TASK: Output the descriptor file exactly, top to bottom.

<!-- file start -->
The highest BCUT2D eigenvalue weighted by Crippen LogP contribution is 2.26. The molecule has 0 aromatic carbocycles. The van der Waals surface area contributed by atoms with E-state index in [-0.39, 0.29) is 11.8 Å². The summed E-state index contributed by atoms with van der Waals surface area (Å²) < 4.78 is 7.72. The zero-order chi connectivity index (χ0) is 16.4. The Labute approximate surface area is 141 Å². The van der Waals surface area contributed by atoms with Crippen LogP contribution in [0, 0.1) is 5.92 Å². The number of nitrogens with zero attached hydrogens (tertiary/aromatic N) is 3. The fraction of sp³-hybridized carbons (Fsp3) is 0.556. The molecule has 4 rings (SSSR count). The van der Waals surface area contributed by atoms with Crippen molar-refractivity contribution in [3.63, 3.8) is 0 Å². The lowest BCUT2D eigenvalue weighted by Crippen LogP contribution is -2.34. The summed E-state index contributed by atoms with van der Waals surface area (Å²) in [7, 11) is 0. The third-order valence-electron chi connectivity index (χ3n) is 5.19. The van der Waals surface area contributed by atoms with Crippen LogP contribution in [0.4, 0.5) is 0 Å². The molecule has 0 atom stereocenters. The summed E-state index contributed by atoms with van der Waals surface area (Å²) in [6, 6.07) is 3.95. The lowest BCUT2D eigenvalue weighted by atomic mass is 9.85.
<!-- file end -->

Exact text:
The highest BCUT2D eigenvalue weighted by Crippen LogP contribution is 2.26. The molecule has 0 aromatic carbocycles. The van der Waals surface area contributed by atoms with E-state index in [-0.39, 0.29) is 11.8 Å². The summed E-state index contributed by atoms with van der Waals surface area (Å²) < 4.78 is 7.72. The zero-order chi connectivity index (χ0) is 16.4. The Labute approximate surface area is 141 Å². The van der Waals surface area contributed by atoms with Crippen LogP contribution in [0, 0.1) is 5.92 Å². The number of nitrogens with zero attached hydrogens (tertiary/aromatic N) is 3. The fraction of sp³-hybridized carbons (Fsp3) is 0.556. The molecule has 4 rings (SSSR count). The van der Waals surface area contributed by atoms with Crippen molar-refractivity contribution in [3.63, 3.8) is 0 Å². The lowest BCUT2D eigenvalue weighted by Crippen LogP contribution is -2.34. The summed E-state index contributed by atoms with van der Waals surface area (Å²) in [7, 11) is 0. The third-order valence-electron chi connectivity index (χ3n) is 5.19. The van der Waals surface area contributed by atoms with Crippen LogP contribution in [0.4, 0.5) is 0 Å². The molecule has 0 atom stereocenters. The summed E-state index contributed by atoms with van der Waals surface area (Å²) in [6, 6.07) is 3.95. The lowest BCUT2D eigenvalue weighted by atomic mass is 9.85.